7. Shared Ownership: Non-strategic Investment. Non-strategic investments are made purely for financial return. In other words, they are investments that have no expectation of creating specific business value to the allocator even if the allocator provides value to the investment company. Example: IAC investing in MGM during the depths of the pandemic.
8. Return: Share Repurchase. Repurchasing company stock, according to Michael Mauboussin, makes the most sense when its stock is trading below its expected value and when no better investment opportunities are available. Many companies are too eager to repurchase shares given these criteria.
9. Return: Dividend. Dividends are often viewed as consistent and irrevocable distributions to shareholders once established, although the best capital allocators use larger one-time dividends to great effect. Dividends can make sense for mature companies but should be viewed as more of a last resort given current tax treatment.
10. Return: Pay Debt. As long as debt coverage is acceptable and strong opportunities exist in the first three categories, aggressive allocation to debt repayment is also usually a last resort.
11. Cash: Cash & Equivalents. Cash is cash. Bitcoin does not fit here. At least not yet.
If we combine the menu framework with the lifecycle, capital allocation constraints and guidelines emerge dependent on a company’s stage.
Startup Lifecycle Menu
Startups have the most constrained access to capital as well as the most constrained options for allocating that capital. Startup CEOs either invest in their core business or hold cash for runway:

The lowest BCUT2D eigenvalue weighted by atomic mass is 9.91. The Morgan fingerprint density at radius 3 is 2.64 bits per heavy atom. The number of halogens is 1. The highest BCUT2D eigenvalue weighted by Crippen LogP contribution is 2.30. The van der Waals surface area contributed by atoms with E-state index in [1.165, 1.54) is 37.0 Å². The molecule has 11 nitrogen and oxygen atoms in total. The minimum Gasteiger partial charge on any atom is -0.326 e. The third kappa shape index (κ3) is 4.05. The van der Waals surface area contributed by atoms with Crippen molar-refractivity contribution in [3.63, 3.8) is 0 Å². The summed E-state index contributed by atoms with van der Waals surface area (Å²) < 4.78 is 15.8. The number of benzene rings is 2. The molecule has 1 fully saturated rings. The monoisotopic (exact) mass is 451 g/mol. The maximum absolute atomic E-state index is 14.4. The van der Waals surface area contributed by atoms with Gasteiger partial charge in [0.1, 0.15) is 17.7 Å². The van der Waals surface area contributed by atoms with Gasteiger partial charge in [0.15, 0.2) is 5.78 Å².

Capital investment in anything other than finding escape velocity would be wasteful since the underlying business is not sustainable. Even within these options, funding organic core growth will overwhelmingly be the biggest allocation. This would seem to make capital allocation for the startup a foregone conclusion, but it’s not. Continuing to fund an existing business is an active capital allocation decision. Too many startup CEOs forget this and waste capital on ideas that aren’t working and pivot or cancel too late. Too many growth and mature CEOs do the same.
Allocation Rules for Startups
1. Capital is not guaranteed to any project in the organization. There is no rule you need to invest in your existing business if it isn’t working. Startups often pivot. That’s a capital allocation decision. The CEO may see better returns building an entirely different business. Startups often shut down. That’s a capital allocation decision that says everyone involved is better off doing something else.
2. Even if investments made today do not yield immediate profit, it should be expected that those investments return the principle and more over time. The capital base of a company represents all of the company’s efforts to create a valuable offering to customers built on some mix of IP, infrastructure, and working capital. Those investments must generate financial return over time in the form of after-tax profit that accrues to shareholders. It’s easy to forget this in the whirlwind of trying to establish a viable business. Great capital allocators relearn and remember this as the ultimate goal for building a successful business.